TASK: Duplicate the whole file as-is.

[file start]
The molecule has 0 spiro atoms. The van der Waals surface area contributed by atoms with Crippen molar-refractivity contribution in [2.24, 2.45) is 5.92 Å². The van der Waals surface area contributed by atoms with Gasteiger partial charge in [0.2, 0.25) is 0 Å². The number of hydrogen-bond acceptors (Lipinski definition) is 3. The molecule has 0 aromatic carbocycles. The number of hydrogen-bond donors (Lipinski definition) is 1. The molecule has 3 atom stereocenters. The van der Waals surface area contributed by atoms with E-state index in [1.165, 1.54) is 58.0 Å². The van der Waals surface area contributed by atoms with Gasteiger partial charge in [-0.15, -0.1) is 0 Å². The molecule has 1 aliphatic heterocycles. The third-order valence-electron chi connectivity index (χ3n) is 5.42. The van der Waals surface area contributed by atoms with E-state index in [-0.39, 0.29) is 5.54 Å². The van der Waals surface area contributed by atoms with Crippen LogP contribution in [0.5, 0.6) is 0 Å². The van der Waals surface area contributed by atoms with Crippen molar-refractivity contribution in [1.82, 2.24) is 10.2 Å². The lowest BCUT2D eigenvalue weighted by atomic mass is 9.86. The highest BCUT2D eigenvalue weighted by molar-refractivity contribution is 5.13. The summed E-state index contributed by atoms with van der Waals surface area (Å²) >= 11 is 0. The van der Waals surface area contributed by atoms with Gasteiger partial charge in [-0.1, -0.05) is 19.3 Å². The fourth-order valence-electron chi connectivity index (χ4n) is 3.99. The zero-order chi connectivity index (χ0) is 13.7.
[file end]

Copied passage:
The molecule has 0 spiro atoms. The van der Waals surface area contributed by atoms with Crippen molar-refractivity contribution in [2.24, 2.45) is 5.92 Å². The van der Waals surface area contributed by atoms with Gasteiger partial charge in [0.2, 0.25) is 0 Å². The number of hydrogen-bond acceptors (Lipinski definition) is 3. The molecule has 0 aromatic carbocycles. The number of hydrogen-bond donors (Lipinski definition) is 1. The molecule has 3 atom stereocenters. The van der Waals surface area contributed by atoms with E-state index in [1.165, 1.54) is 58.0 Å². The van der Waals surface area contributed by atoms with Gasteiger partial charge in [-0.15, -0.1) is 0 Å². The molecule has 1 aliphatic heterocycles. The third-order valence-electron chi connectivity index (χ3n) is 5.42. The van der Waals surface area contributed by atoms with E-state index in [-0.39, 0.29) is 5.54 Å². The van der Waals surface area contributed by atoms with Crippen LogP contribution in [0.5, 0.6) is 0 Å². The van der Waals surface area contributed by atoms with Crippen molar-refractivity contribution in [1.82, 2.24) is 10.2 Å². The lowest BCUT2D eigenvalue weighted by atomic mass is 9.86. The highest BCUT2D eigenvalue weighted by molar-refractivity contribution is 5.13. The summed E-state index contributed by atoms with van der Waals surface area (Å²) >= 11 is 0. The van der Waals surface area contributed by atoms with Gasteiger partial charge in [-0.1, -0.05) is 19.3 Å². The fourth-order valence-electron chi connectivity index (χ4n) is 3.99. The zero-order chi connectivity index (χ0) is 13.7.